artificial flavoring

It seems counter-intuitive to use chemicals to make something smell or taste like strawberries when you could use—duh—actual strawberries. But artificial flavors and colorings are used by food producers because breaking down a flavor into its chemical parts can be much cheaper than using the real thing.

Take that strawberry, for example. When you combine the chemicals cinnamic acid and methyl alcohol, you get methyl cinnamate, which smells like strawberries. And those chemistry lab concoctions are much cheaper to produce and easier to preserve than fresh strawberries.

To most of us “methyl alcohol” doesn’t really mean anything. It doesn’t sound particularly tasty, but it’s not exactly scary, either. Artificial vanilla flavoring, on the other hand, is either made from petrochemicals or derived from a by-product of the paper industry, according to Alexandra Zissu, author of The Conscious Kitchen. Gross!

Natural flavorings may make us feel better when we see them on our food labels, but they’re not necessarily much better for us. While a natural flavoring is derived from a natural food—meat, spices or fruits, for example—it can then betransformed with chemical additives. So, not-so-natural after all.

Why even use these added flavors? When foods are dehydrated, canned or frozen at an industrial scale, they lose some of their natural flavors, and so companies use added flavorings to pump the flavor back up.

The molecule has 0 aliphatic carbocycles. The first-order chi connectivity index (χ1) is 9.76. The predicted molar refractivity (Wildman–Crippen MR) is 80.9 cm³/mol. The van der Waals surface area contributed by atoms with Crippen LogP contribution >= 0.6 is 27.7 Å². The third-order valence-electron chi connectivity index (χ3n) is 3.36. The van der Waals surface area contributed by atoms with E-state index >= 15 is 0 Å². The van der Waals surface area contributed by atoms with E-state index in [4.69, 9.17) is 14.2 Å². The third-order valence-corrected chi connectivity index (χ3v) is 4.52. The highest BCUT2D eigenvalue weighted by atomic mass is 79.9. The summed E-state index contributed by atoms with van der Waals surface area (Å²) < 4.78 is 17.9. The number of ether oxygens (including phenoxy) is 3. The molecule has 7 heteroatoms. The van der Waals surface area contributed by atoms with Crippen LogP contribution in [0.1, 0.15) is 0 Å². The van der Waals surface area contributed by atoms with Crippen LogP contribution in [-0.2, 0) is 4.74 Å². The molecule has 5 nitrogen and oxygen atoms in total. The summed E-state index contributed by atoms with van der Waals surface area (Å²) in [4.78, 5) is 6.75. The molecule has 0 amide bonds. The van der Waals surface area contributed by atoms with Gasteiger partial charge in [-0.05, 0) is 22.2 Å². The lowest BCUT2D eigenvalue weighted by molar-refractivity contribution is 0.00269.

But Robyn O’Brien, author of The Unhealthy Truth – How Our Food is Making Us Sick and What We Can Do About It, argues that science has linked artificial colors, flavors and sweetners to behavioral issues and allergies in children. O’Brien and the website HealthyChild.org (of which she is a board member) suggests four key steps to cut out the artificial flavors from your diet: 

  1. Ax the Artificials: Eliminate as many foods as possible that list artificial colors or flavors in their ingredients.
  2. Shop Savvy: Choose to shop at stores like Trader Joes, Whole Foods Market or Natural Grocers by Vitamin Cottage—or any natural foods store that has made a committment not to sell products with artificial ingredients.
  3. Cook Clean: Getting back into the kitchen and cooking things from scratch can go a long way to reducing your exposure to artificial flavors.
  4. Find a Friend: Buddy up with a friend who is also concerned about artificial chemicals in her food; it will be easier to stick to your plan if you have support when other people question your decision.

image: JFXie